Payroll Employment
Data from the payroll survey show that nonfarm payroll employment changes were mixed in May.   Monthly changes in employment ranged from +1.6% in Hot Springs to -1.2% in Pine Bluff.  Compared to a year ago, Pine Bluff is the only metro area to have experienced a decline in payrolls.  In fact, the Metropolitan Area Employment and Unemployment Summary noted that Pine Bluff had the dubious distinction of having “the largest over-the-year percentage decrease in employment” in the nation (according to the not seasonally adjusted data).   Compared to employment levels before the 2008-09 recession, Little Rock has moved into positive territory, joining Fayetteville and Jonesboro.  The other five metro areas in the state continue to show net declines in employment since December 2007.

Source:  Bureau of Labor Statistics, Current Employment Statistics (CES)

Source: Bureau of Labor Statistics, Current Employment Statistics (CES)

 

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Arkansas Personal Income – 2015:Q1

By , June 22, 2015 3:26 PM

Personal income in Arkansas increased by 1.0% in the first quarter of 2015, outpacing the national average 0.9%.  Arkansas’ growth rate ranked 25th among the 50 states.  The 1st quarter increase in income comes on top of an upwardly revised figure of 1.9% growth in the 4th quarter (previously reported at 1.2%).  Over the past four quarters, incomes have increased by 4.9% in Arkansas, compared to 4.4% for the entire U.S.  Relative to the previous cyclical peak (2008:Q2), incomes have risen 22.6% in Arkansas.

Source:  Bureau of Economic Analysis

Source: Bureau of Economic Analysis

Source:  Bureau of Economic Analysis

Source: Bureau of Economic Analysis

Farm income and proprietors’ income more generally were down, both in Arkansas and nationally.   On the other hand, personal current transfer receipts were up sharply, reflecting several special factors including a 1.7% cost-of-living adjustment to social security benefits.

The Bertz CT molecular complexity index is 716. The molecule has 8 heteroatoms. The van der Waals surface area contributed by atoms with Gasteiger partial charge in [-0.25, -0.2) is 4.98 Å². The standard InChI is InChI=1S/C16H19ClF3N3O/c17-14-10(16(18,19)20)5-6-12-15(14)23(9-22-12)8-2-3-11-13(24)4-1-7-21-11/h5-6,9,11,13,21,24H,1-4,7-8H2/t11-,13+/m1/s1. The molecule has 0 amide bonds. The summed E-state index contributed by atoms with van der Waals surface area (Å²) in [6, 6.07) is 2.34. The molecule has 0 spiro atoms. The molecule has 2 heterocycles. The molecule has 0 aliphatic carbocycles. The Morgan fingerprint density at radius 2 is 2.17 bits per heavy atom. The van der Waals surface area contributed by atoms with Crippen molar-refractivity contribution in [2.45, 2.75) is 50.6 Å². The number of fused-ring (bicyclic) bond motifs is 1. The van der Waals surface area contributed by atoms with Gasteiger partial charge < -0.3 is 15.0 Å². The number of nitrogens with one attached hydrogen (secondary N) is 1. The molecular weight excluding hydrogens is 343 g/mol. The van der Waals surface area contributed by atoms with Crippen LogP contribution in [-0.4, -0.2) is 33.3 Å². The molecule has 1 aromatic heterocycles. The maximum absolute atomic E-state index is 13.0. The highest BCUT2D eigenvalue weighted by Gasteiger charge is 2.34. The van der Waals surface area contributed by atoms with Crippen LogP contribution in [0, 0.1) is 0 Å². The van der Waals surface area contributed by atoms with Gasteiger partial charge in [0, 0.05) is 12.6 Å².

Earnings was up 0.7% and accounted for 44% of total personal income growth.  As shown in the following table, earnings growth was relatively strong in Utilities, Construction, Management of companies and enterprises, and Accommodation and food services.  In addition to the decline in farm income, earnings from Manufacturing and Mining were also negative.

Source:  Bureau of Economic Analysis

Source: Bureau of Economic Analysis

 

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Arkansas Employment and Unemployment – May 2015

By , June 19, 2015 11:11 AM

Arkansas’ unemployment rate was unchanged at 5.7% in May.  After having edged down to 5.6% for the first three months of the year, the state’s unemployment rate now stands at the same level as it did in November of 2014.  Compared to a year ago, however, the rate is down one-half of a percentage point.  The national unemployment rate was 5.5% in May.  With rates now in the neighborhood of 5 to 6 percent, unemployment is approaching the “full employment” level and significant further declines are likely to materialize slowly.

Source:  Bureau of Labor Statistics

Source: Bureau of Labor Statistics

Although the unemployment rate was unchanged in May, the number of unemployed increased by 673 — the third consecutive monthly increase.  On a more positive note, the number of employed Arkansans was 972 higher than the previous month.  Over the past 19 months, the employment count from the household survey has increased by 51,521.

Source:  Bureau of Labor Statistics, Local Area Unemployment Statistics (LAUS)

Source: Bureau of Labor Statistics, Local Area Unemployment Statistics (LAUS)


Payroll Employment

Total nonfarm payroll employment was up by 1,300 in May (seasonally adjusted).  Added to the 6,500 increase from the previous month, May’s increase brings employment back to its level of February — offsetting a sharp weather-related drop in March.  Compared to its pre-recession level (from December 2007), Arkansas employment is now up by 2,300 jobs (0.2%).  By comparison, nationwide employment surpassed its pre-recession level in April 2014, and is now up by an additional 2.4%.

Source:  Bureau of Labor Statistics

Source: Bureau of Labor Statistics

The May report showed declines in the major good-producing sectors, along with Transportation & Utilities and Financial Services.  Other service sectors saw employment gains, particularly Education & Health Services.  Since the employment trough of February 2010 only three sectors have shown further net declines:  Mining & Logging, Manufacturing, and Government.  However, many of the sectors that have expanded since then are still registering lower employment totals than before the Great Recession.  Manufacturing and Construction remain the weakest sectors in that regard.  Combined, employment in goods-producing categories (including Mining & Logging) is down 42,600 since December 2007.

Source:  Bureau of Labor Statistics, Current Employment Statistics (CES)

Source: Bureau of Labor Statistics, Current Employment Statistics (CES)